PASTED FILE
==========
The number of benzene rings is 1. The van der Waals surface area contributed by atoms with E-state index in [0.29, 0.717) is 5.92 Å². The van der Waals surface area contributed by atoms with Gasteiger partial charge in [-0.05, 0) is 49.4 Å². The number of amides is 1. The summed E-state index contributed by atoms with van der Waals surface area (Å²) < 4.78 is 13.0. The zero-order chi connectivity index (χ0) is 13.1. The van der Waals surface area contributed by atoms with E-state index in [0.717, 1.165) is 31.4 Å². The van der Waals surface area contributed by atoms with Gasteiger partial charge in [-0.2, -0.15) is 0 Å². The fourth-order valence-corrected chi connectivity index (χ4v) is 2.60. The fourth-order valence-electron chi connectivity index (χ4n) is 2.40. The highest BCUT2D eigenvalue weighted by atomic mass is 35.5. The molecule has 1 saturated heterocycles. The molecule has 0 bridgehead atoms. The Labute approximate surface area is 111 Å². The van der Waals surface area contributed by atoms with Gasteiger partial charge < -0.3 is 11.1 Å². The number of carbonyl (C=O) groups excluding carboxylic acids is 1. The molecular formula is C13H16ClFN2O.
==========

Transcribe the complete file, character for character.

The number of benzene rings is 1. The van der Waals surface area contributed by atoms with E-state index in [0.29, 0.717) is 5.92 Å². The van der Waals surface area contributed by atoms with Gasteiger partial charge in [-0.05, 0) is 49.4 Å². The number of amides is 1. The summed E-state index contributed by atoms with van der Waals surface area (Å²) < 4.78 is 13.0. The zero-order chi connectivity index (χ0) is 13.1. The van der Waals surface area contributed by atoms with E-state index in [0.717, 1.165) is 31.4 Å². The van der Waals surface area contributed by atoms with Gasteiger partial charge in [-0.2, -0.15) is 0 Å². The fourth-order valence-corrected chi connectivity index (χ4v) is 2.60. The fourth-order valence-electron chi connectivity index (χ4n) is 2.40. The highest BCUT2D eigenvalue weighted by atomic mass is 35.5. The molecule has 1 saturated heterocycles. The molecule has 0 bridgehead atoms. The Labute approximate surface area is 111 Å². The van der Waals surface area contributed by atoms with Gasteiger partial charge < -0.3 is 11.1 Å². The number of carbonyl (C=O) groups excluding carboxylic acids is 1. The molecular formula is C13H16ClFN2O.